The Live Below The Line Campaign: Smart Advocacy or Global Slumming?

The Live Below the Line Campaign asks celebrities (and the rest of us) to spend a day or five eating on $1.50 a day.  Is this smart advocacy,  or is it global slumming?

Like its American counterpart the Food Stamp Challenge  the campaign purports to give privileged people the opportunity to experience the deprivations of poverty, with the aim (presumably) of making them more concerned about people who have this "opportunity" all the time.  In the case of the Food Stamp Challenge, one hopes people will become exercised enough at the minimal sustenance provided by SNAP---let alone the prospect of living without it---that they might lobby their Congresst-beasts to include an expansion rather than a cut in the next budget.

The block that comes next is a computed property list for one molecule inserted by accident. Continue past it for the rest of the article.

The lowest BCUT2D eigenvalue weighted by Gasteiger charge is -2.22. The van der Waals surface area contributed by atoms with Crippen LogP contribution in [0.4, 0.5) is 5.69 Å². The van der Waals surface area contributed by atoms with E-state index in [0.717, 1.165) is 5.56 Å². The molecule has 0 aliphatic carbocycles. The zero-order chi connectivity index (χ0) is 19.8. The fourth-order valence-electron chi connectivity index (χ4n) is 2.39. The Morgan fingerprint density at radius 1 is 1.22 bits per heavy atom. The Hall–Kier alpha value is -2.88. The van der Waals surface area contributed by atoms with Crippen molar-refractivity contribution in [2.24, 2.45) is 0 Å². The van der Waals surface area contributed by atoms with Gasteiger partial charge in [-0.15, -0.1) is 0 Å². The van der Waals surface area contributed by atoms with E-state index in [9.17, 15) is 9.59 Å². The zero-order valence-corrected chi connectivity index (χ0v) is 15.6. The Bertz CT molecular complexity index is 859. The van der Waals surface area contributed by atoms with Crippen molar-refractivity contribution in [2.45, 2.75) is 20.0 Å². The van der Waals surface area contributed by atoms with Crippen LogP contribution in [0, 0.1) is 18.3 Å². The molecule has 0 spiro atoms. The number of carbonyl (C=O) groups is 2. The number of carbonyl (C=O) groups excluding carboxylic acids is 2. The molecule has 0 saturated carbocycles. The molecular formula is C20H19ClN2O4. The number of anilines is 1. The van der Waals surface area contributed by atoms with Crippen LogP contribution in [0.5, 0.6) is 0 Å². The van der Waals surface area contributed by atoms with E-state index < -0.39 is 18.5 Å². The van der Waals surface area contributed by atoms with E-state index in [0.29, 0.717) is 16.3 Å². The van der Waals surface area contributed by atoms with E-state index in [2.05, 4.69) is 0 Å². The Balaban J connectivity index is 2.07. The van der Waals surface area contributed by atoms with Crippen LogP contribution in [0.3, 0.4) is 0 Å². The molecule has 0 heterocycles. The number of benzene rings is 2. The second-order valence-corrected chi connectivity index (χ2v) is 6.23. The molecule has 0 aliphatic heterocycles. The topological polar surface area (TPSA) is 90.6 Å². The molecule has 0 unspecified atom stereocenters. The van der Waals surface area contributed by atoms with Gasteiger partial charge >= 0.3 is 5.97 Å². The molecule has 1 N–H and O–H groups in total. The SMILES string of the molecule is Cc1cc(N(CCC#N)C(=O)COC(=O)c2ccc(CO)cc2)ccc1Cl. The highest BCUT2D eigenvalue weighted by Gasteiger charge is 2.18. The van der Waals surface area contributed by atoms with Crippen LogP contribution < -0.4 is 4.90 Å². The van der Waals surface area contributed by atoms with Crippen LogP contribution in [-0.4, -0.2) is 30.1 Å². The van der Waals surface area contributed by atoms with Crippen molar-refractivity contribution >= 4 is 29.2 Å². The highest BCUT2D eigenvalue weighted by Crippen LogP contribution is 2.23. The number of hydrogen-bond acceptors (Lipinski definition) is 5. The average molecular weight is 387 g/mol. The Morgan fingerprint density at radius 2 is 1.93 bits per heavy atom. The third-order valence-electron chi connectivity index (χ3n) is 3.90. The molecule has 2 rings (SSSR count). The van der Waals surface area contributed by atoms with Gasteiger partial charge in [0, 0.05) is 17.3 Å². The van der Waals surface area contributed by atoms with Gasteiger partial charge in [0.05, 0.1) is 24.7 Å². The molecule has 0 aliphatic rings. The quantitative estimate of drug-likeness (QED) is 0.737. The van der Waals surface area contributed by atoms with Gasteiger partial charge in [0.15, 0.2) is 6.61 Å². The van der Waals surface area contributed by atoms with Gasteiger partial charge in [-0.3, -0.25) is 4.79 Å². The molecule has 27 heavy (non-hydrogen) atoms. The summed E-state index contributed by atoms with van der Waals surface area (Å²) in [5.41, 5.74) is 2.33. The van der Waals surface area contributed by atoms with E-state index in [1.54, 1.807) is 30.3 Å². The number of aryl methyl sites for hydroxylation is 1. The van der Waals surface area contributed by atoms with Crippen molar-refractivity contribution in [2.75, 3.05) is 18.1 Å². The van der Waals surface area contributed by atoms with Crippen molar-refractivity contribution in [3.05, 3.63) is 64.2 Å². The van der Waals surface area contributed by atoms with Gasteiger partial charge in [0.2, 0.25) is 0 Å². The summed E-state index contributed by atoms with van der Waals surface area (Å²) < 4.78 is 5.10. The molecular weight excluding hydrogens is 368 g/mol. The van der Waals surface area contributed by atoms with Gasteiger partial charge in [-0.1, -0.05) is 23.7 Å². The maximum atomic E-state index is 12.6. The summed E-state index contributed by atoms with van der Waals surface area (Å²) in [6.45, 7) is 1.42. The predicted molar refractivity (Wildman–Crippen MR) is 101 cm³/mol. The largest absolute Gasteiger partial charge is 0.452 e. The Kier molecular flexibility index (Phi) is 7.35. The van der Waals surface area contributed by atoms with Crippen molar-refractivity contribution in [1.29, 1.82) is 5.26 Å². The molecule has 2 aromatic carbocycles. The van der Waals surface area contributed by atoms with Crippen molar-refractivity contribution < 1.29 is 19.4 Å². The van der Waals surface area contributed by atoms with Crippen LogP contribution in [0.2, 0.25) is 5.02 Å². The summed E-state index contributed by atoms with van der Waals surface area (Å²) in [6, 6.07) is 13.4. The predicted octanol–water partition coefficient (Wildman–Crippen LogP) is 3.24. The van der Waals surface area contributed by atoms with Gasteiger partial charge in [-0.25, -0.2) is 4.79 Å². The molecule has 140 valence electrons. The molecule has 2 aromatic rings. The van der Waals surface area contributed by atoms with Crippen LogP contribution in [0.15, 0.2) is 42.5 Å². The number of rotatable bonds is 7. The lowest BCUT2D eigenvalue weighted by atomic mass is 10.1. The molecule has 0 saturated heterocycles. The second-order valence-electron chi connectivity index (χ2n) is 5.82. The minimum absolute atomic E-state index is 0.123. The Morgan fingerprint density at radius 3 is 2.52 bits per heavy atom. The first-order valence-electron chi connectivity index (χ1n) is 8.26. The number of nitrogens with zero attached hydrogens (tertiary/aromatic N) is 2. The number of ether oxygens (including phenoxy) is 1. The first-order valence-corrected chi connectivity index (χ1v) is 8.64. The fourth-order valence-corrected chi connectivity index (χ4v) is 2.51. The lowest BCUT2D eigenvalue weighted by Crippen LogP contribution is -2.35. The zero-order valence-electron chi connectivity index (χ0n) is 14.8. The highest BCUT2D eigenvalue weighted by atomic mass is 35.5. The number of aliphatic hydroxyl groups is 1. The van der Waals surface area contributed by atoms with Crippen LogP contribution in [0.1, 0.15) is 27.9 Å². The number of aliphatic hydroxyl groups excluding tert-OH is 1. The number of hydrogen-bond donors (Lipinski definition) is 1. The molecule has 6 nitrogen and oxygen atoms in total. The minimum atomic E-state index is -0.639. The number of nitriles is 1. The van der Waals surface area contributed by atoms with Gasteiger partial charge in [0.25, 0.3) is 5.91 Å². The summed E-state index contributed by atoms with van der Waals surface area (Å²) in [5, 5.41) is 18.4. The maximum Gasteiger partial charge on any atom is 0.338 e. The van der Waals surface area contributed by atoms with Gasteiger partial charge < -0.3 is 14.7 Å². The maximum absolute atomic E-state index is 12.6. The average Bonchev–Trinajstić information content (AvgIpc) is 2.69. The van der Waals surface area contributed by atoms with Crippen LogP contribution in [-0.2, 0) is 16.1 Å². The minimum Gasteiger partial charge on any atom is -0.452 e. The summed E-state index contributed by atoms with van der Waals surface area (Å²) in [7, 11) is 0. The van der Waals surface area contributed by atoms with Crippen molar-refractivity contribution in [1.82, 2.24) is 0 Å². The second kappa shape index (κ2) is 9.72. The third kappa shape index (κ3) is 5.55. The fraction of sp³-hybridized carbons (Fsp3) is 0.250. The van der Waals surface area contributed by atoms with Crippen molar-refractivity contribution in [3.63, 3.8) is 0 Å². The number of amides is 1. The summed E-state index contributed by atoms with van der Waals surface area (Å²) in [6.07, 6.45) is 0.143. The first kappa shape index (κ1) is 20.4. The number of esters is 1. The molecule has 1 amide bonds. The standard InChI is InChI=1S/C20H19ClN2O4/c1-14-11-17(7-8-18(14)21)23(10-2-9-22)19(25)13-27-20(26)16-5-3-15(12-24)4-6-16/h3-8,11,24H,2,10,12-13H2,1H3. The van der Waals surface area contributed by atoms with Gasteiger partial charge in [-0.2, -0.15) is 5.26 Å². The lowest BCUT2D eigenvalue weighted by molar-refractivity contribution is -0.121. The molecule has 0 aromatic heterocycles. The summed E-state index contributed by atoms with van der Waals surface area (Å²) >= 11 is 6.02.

But what is the purpose of trying to experience global poverty in the United States?  If you use $1.50 for food and drink in the U.S., that means you get a banana and some tap water.   No wonder people commit to live like this for as little as one day, and no more than five.  Rather than sensitizing the participants, the exercise may well serve to make people think that living this way is impossible; and impossible tasks don't inspire.

All channels to giving are good, and if people give what they would have spent on food that day to UNICEF or CARE or any of the agencies doing serious work on desperate poverty around the world, that's a true charitable gesture.  But merely posing as a poor person doesn't really cut it.

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